It's safe to say that awards season is officially underway. But, with so many different voting bodies voting for so many different films, it's sometimes hard to keep track of everything. So, before the Golden Globe nominees are announced next Thursday morning, you might want to take a moment to familiarize yourself with some of the more bizarre ins and outs of this year's ceremony... like the fact that The Martian is competing as a Comedy. Yes, you read that right. Ridley Scott's epic, thrilling outer space adventure will be considered by the HFPA in the same category as Amy Schumer's riotous Trainwreck. But that's not the only strange thing about the Golden Globes this year — which is really just par for the course when it comes to the HFPA, a notoriously eclectic group of voters.
This is the same group that allowed Kate Winslet to submit her starring role in 2008's The Reader in the Supporting category so she wouldn't have to compete against her own Lead performance in Revolutionary Road; a gambit which paid off, since she took home trophies for both films that night. This is also the same group that nominated 2010's The Tourist as Best Picture — Musical or Comedy, despite the fact that it was both an action thriller and terrible.
Confused? You're not alone. Here are five of the most bizarre things you need to know about this year's Golden Globes:
The Martian Is A Comedy
While the Drama category is always a stacked deck of powerhouse Oscar hopefuls, the other is often a mixed bag of films stretching the definition of the word "funny" (Birdman) and popular films the Academy would never deign to nominate (Bridesmaids). This year is no different, with heavyweights like Spotlight, Carol, and The Revenant jockeying for Drama nominations, and movies like Trainwreck and Spy in serious contention for a Comedy nod. So 20th Century Fox's decision to submit The Martian in the latter field makes sense... but that doesn't mean the HFPA had to accept that decision. The group has the power to overturn any category submission — and the fact that they didn't shows that they're eager to give some gold to the beloved Matt Damon vehicle.
So Is Joy
Yet another contentious "Comedy" this year is David O. Russell's latest collaboration with Jennifer Lawrence, the sprawling biopic Joy. This one feels a tiny less egregious, if only because both of the director's previous films, Silver Linings Playbook and American Hustle, also competed in this category — with the latter winning the trophy two years ago over the likes of other dubious "comedies" like Nebraska and The Wolf Of Wall Street. But the HFPA was so torn over Joy's genre that they didn't even officially announce a decision until three days ago, only one week before nomination ballots are due. The film's star is likely breathing a sigh of relief; she's now a virtual lock for another win, since she won't be competing against the likes of Cate Blanchett, Brie Larson, and Saoirse Ronan on the Drama side.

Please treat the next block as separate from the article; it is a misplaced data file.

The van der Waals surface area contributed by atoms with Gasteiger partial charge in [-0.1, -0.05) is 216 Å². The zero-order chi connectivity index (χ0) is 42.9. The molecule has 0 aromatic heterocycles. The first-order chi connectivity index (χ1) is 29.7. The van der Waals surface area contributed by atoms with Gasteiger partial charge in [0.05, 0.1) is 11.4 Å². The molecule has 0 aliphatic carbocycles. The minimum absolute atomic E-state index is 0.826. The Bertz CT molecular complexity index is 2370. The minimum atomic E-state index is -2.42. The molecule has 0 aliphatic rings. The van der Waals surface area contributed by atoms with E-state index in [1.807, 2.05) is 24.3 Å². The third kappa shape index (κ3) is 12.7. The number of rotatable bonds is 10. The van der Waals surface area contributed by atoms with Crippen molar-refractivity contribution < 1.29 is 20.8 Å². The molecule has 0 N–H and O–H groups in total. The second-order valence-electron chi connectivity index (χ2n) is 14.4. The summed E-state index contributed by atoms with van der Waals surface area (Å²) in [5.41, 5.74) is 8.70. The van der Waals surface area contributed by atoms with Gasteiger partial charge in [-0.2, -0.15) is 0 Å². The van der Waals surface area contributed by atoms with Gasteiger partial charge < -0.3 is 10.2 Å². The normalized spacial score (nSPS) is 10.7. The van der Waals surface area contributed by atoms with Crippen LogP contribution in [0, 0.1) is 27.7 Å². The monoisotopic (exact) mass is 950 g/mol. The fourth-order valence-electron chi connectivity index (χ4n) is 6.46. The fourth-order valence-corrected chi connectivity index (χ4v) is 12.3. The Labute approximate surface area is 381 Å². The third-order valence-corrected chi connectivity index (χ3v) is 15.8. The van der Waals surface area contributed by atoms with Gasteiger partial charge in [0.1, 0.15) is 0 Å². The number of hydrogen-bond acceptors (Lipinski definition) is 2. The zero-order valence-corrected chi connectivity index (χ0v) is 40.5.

But Straight Outta Compton Is A Drama
Usually, the convenient part about the "Musical or Comedy" category is that any drama that contains some music in it can submit itself in that field. For example, Harvey Weinstein famously ensured that a few musical numbers were inserted into the dramatic 2011 biopic My Week With Marilyn to ensure that it would compete in the less crowded category. Why, then, is acclaimed N.W.A. film Straight Outta Compton considered a Drama rather than a Musical, despite the fact that it's literally about a group of musicians? Because the HFPA says so, that's why. The group is notoriously unpredictable in this categorization; while straight-up musicals like Into The Woods have no problem being classified as such, dramas that contain music have an iffy track record, with films like Ray and Walk The Line earning the classification but others like Get On Up and Hustle & Flow being forced into the Drama category.
Rooney Mara & Alicia Vikander Are Leads
While it seems like the HFPA is going a little crazy with their genre classifications this year, there's one area where they do seem to be cracking down on category fraud: the acting fields. This year has been so rife with compelling performances by talented women that a couple of actresses — Rooney Mara in Carol and Alicia Vikander in The Danish Girl — have decided to submit their starring performances as Supporting in order to avoid the heated competition... despite the fact that they share equal screentime (at least) with their co-stars, Cate Blanchett and Eddie Redmayne.
This decision is grating in Mara's case, considering she won the Best Actress prize over Blanchett at Cannes this spring, and the entire movie is told from her character's perspective. But at least it makes strategic sense: the studio clearly wants to avoid a split vote by placing its two stars in different categories. However, Vikander and Redmayne will never be competing against each other, so there's absolutely no excuse for submitting her as Supporting.
Thankfully, the HFPA has called shenanigans in both cases, vetoing Mara's and Vikander's submissions and forcing them to compete as Lead instead. While this will make for a very crowded field, it's undoubtedly the right call. Will Mara and Vikander both manage to squeeze into the overcrowded Lead Actress race? Does Straight Outta Compton have a prayer of getting recognized as a Drama? Will The Martian or Joy win Best Comedy over a truly funny film like Trainwreck? We'll find out when the Golden Globe nominations are announced next Thursday morning — and when the ceremony airs on Jan. 10, 2016, at 8 p.m. ET on NBC, hosted by Ricky Gervais.
Images: 20th Century Fox (3); Universal Pictures; The Weinstein Company; Focus Features